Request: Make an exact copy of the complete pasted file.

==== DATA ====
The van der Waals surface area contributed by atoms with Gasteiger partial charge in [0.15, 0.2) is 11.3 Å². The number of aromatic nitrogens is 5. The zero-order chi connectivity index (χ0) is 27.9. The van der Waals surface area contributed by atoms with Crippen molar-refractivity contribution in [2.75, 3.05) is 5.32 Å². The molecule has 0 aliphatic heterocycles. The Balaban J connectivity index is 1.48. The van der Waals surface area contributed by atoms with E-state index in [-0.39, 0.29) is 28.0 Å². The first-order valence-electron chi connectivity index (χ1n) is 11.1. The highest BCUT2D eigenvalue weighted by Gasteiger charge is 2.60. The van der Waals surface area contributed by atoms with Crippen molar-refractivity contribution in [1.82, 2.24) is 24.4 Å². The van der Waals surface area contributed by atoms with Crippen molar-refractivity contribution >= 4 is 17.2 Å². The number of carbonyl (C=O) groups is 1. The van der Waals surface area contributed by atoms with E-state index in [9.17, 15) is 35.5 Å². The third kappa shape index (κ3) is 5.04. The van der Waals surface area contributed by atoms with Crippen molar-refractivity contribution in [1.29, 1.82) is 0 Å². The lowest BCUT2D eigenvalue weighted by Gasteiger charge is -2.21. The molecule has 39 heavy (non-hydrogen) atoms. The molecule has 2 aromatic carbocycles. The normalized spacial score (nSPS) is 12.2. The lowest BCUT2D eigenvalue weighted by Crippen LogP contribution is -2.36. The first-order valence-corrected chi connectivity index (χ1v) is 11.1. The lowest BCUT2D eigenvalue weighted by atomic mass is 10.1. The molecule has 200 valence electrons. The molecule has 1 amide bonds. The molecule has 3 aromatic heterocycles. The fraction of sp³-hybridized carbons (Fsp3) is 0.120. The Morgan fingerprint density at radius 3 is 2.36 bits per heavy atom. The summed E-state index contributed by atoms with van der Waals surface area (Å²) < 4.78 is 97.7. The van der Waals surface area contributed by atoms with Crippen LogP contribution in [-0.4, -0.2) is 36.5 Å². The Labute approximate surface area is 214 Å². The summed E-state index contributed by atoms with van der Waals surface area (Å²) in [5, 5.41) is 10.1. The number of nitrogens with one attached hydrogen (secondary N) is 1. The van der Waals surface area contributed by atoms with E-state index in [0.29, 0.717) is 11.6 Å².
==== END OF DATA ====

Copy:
The van der Waals surface area contributed by atoms with Gasteiger partial charge in [0.15, 0.2) is 11.3 Å². The number of aromatic nitrogens is 5. The zero-order chi connectivity index (χ0) is 27.9. The van der Waals surface area contributed by atoms with Crippen molar-refractivity contribution in [2.75, 3.05) is 5.32 Å². The molecule has 0 aliphatic heterocycles. The Balaban J connectivity index is 1.48. The van der Waals surface area contributed by atoms with E-state index in [-0.39, 0.29) is 28.0 Å². The first-order valence-electron chi connectivity index (χ1n) is 11.1. The highest BCUT2D eigenvalue weighted by Gasteiger charge is 2.60. The van der Waals surface area contributed by atoms with Crippen molar-refractivity contribution in [1.82, 2.24) is 24.4 Å². The van der Waals surface area contributed by atoms with Crippen molar-refractivity contribution >= 4 is 17.2 Å². The number of carbonyl (C=O) groups is 1. The van der Waals surface area contributed by atoms with E-state index in [9.17, 15) is 35.5 Å². The third kappa shape index (κ3) is 5.04. The van der Waals surface area contributed by atoms with Crippen molar-refractivity contribution in [1.29, 1.82) is 0 Å². The lowest BCUT2D eigenvalue weighted by Gasteiger charge is -2.21. The molecule has 39 heavy (non-hydrogen) atoms. The molecule has 2 aromatic carbocycles. The normalized spacial score (nSPS) is 12.2. The lowest BCUT2D eigenvalue weighted by Crippen LogP contribution is -2.36. The first-order valence-corrected chi connectivity index (χ1v) is 11.1. The lowest BCUT2D eigenvalue weighted by atomic mass is 10.1. The molecule has 200 valence electrons. The molecule has 1 amide bonds. The molecule has 3 aromatic heterocycles. The fraction of sp³-hybridized carbons (Fsp3) is 0.120. The Morgan fingerprint density at radius 3 is 2.36 bits per heavy atom. The summed E-state index contributed by atoms with van der Waals surface area (Å²) < 4.78 is 97.7. The van der Waals surface area contributed by atoms with Crippen LogP contribution in [-0.4, -0.2) is 36.5 Å². The Labute approximate surface area is 214 Å². The summed E-state index contributed by atoms with van der Waals surface area (Å²) in [5, 5.41) is 10.1. The number of nitrogens with one attached hydrogen (secondary N) is 1. The van der Waals surface area contributed by atoms with E-state index in [0.29, 0.717) is 11.6 Å².